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 Table of Contents  
ORIGINAL ARTICLE
Year : 2019  |  Volume : 8  |  Issue : 4  |  Page : 277-281

Same-day sputum smear microscopy for the diagnosis of pulmonary tuberculosis – Light-emitting diode fluorescent staining with direct sputum versus Ziehl–Neelsen staining with concentration sputum


Department of Microbiology, GSL Medical College, Rajahmundry, Andhra Pradesh, India

Date of Submission12-Mar-2019
Date of Acceptance26-Sep-2019
Date of Web Publication15-Oct-2019

Correspondence Address:
Dr. T Jaya Chandra
Department of Microbiology and Central Research Lab, GSL Medical College, Rajahmundry, Andhra Pradesh
India
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Source of Support: None, Conflict of Interest: None


DOI: 10.4103/ijhas.IJHAS_12_19

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  Abstract 


OBJECTIVE: The objective of the study was to evaluate the utility of fluorescent staining (FS) technique with direct sputum for the diagnosis of pulmonary tuberculosis (TB).
MATERIALS AND METHODS: Three sputum specimens (spot, second spot, and morning) were collected from the study participants. One smear was prepared from the direct sample and one using the N-acetyl-L-cysteine-sodium hydroxide concentration method. The direct smears were stained using FS, and Ziehl–Neelsen (ZN) staining was used to stain smears prepared after concentration method. Smear results were pooled and compared in two categories: standard spot-morning and same-day smears. The Chi-square test was used to evaluate the statistical difference in smear-positive cases.
RESULTS: Among 2922 participants included in the study, smear positivity was, respectively, 10.5% and 10.2% for FS and ZN smears using spot-morning approach. Using the same-day approach, the smear positivity was, respectively, 10.4% and 9.9% for FS and ZN smears; statistically, the difference was not statistically significant (P > 0.05) between the staining techniques in both the approaches.
CONCLUSION: More smear positivity is the advantage of using FS technique. Given this advantage, National TB Control Programs of high-TB-burden countries should consider installing light-emitting diode FS technique in peripheral settings also.

Keywords: Concentrated sputum, direct sputum, fluorescent staining, sample, Ziehl–Neelsen staining


How to cite this article:
Chandra T J. Same-day sputum smear microscopy for the diagnosis of pulmonary tuberculosis – Light-emitting diode fluorescent staining with direct sputum versus Ziehl–Neelsen staining with concentration sputum. Int J Health Allied Sci 2019;8:277-81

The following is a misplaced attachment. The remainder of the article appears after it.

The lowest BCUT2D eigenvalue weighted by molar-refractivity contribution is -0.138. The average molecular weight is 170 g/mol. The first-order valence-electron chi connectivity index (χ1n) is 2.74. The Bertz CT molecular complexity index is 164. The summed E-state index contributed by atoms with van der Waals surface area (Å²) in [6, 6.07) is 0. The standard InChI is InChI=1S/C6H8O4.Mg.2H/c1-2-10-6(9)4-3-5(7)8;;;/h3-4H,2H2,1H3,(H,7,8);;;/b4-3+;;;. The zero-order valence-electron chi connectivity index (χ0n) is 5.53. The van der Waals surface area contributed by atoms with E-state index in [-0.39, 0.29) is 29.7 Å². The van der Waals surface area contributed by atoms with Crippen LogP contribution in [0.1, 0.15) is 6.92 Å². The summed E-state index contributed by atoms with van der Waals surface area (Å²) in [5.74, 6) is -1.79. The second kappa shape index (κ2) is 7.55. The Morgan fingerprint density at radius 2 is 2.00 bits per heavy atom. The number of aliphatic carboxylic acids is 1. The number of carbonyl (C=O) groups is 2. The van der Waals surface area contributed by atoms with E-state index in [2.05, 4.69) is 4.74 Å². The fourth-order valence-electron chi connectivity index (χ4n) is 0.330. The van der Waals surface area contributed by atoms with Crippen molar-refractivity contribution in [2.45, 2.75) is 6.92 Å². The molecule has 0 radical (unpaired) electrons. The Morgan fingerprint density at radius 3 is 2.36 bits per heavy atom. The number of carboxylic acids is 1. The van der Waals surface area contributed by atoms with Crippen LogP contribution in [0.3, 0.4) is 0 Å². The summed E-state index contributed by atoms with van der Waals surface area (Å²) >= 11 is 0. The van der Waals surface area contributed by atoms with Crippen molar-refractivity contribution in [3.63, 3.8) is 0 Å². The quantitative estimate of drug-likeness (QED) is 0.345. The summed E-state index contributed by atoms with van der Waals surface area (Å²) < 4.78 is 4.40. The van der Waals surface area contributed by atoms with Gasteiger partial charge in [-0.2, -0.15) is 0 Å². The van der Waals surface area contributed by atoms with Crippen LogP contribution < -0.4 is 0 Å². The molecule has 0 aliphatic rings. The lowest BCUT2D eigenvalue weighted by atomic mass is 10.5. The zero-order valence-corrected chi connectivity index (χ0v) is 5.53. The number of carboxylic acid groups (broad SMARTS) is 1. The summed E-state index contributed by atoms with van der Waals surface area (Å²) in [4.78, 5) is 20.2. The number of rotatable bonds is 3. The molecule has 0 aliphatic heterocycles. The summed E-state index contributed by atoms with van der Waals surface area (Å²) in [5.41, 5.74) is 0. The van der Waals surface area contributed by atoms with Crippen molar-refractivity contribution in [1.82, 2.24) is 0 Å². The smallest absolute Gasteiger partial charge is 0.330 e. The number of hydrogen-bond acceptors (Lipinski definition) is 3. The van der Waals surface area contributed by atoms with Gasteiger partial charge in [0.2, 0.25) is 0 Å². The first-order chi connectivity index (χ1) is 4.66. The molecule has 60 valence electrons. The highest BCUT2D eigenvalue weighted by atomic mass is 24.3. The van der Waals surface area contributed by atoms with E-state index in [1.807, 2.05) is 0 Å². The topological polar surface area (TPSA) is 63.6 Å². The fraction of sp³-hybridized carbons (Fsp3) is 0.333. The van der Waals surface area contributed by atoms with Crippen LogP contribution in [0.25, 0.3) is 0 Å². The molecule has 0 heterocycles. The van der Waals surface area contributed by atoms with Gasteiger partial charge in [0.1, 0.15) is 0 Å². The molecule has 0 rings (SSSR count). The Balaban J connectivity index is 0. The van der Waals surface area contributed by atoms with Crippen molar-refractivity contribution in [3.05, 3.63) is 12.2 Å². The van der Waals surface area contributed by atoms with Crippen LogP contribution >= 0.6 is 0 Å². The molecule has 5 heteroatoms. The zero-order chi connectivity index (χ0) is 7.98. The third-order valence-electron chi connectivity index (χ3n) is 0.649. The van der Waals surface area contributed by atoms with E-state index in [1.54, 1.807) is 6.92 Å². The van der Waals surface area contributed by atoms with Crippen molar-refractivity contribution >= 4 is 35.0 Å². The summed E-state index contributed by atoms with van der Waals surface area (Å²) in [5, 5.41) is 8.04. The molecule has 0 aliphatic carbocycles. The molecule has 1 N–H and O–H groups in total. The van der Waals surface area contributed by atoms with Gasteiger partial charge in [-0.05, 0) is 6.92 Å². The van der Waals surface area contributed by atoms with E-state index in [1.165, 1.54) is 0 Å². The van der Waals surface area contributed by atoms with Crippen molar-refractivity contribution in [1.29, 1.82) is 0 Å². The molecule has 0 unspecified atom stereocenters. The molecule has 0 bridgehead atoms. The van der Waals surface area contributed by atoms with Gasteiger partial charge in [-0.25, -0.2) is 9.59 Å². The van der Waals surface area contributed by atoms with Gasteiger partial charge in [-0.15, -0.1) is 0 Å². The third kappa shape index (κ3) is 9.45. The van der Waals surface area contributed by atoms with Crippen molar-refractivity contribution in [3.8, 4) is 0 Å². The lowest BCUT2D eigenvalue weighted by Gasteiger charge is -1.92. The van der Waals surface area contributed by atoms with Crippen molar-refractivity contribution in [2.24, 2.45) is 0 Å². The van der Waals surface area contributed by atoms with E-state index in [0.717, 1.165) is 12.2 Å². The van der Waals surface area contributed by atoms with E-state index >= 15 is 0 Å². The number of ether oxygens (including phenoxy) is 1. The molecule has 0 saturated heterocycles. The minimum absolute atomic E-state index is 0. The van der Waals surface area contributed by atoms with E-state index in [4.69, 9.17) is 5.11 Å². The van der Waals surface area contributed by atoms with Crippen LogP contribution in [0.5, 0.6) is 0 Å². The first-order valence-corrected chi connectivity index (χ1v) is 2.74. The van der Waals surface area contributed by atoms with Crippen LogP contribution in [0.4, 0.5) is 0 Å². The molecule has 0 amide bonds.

How to cite this URL:
Chandra T J. Same-day sputum smear microscopy for the diagnosis of pulmonary tuberculosis – Light-emitting diode fluorescent staining with direct sputum versus Ziehl–Neelsen staining with concentration sputum. Int J Health Allied Sci [serial online] 2019 [cited 2019 Nov 22];8:277-81. Available from: http://www.ijhas.in/text.asp?2019/8/4/277/269242




  Introduction Top


Tuberculosis (TB) is an important global health issue, and Mycobacterium tuberculosis complex is the causative agent. People with a low standard of living and poverty are the contributory factors for the spread of TB. Several diagnostic tests such as culture (Lowenstein–Jensen [LJ] medium and BACTEC), molecular methods (polymerase chain reaction, line probe assay LPA), and serodiagnostic techniques (enzyme-linked immunosorbent assay, quantiFERON-TB Gold, and interferon-γ assay) are available for the diagnosis of TB. High sensitivity and specificity are the major advantages of these methods. In addition to prolonged time period, culture on LJ medium requires sophisticated infrastructure, skilled workforce, and accreditation from Revised National TB Control Program (RNTCP). The other diagnostic techniques may be rapid, but high cost is the major drawback, and the serodiagnostic tests were banned by the World Health Organization (WHO) and RNTCP.[1] Due to the advantages such as rapidity and ease of technique, sputum microscopy is considered to be the key diagnostic tool for the diagnosis of pulmonary TB.[2],[3]

Different sputum microscopy techniques such as Ziehl–Neelsen (ZN) staining,[2] modified ZN staining,[4] and fluorescent staining (FS)[3] were reported for the diagnosis of pulmonary TB. It was well documented that the diagnostic yield using light-emitting diode (LED) FS was more compared to ZN staining.[5] However, in most of the peripheral health settings, ZN staining was the only alternative for the diagnosis of pulmonary TB.[4] Many researchers have suggested that the performance of sputum microscopy can be improved significantly if the sputum is liquefied with chemical reagents, followed by concentration either by centrifugation or by sedimentation before acid-fast staining.[6],[7]

The present study was undertaken to evaluate the utility of direct sputum using LED FS technique with spot-morning and same-day smears for the diagnosis of pulmonary TB.


  Methods Top


The study was conducted in the Department of Microbiology, GSL Medical College, Rajahmundry, Andhra Pradesh, India, from January 2013 to December 2016. The study protocol was approved by the Institutional Research and Ethics Committee of GSL Medical College. Informed written consent in the presence of a witness was provided by all the volunteers who participated in the study.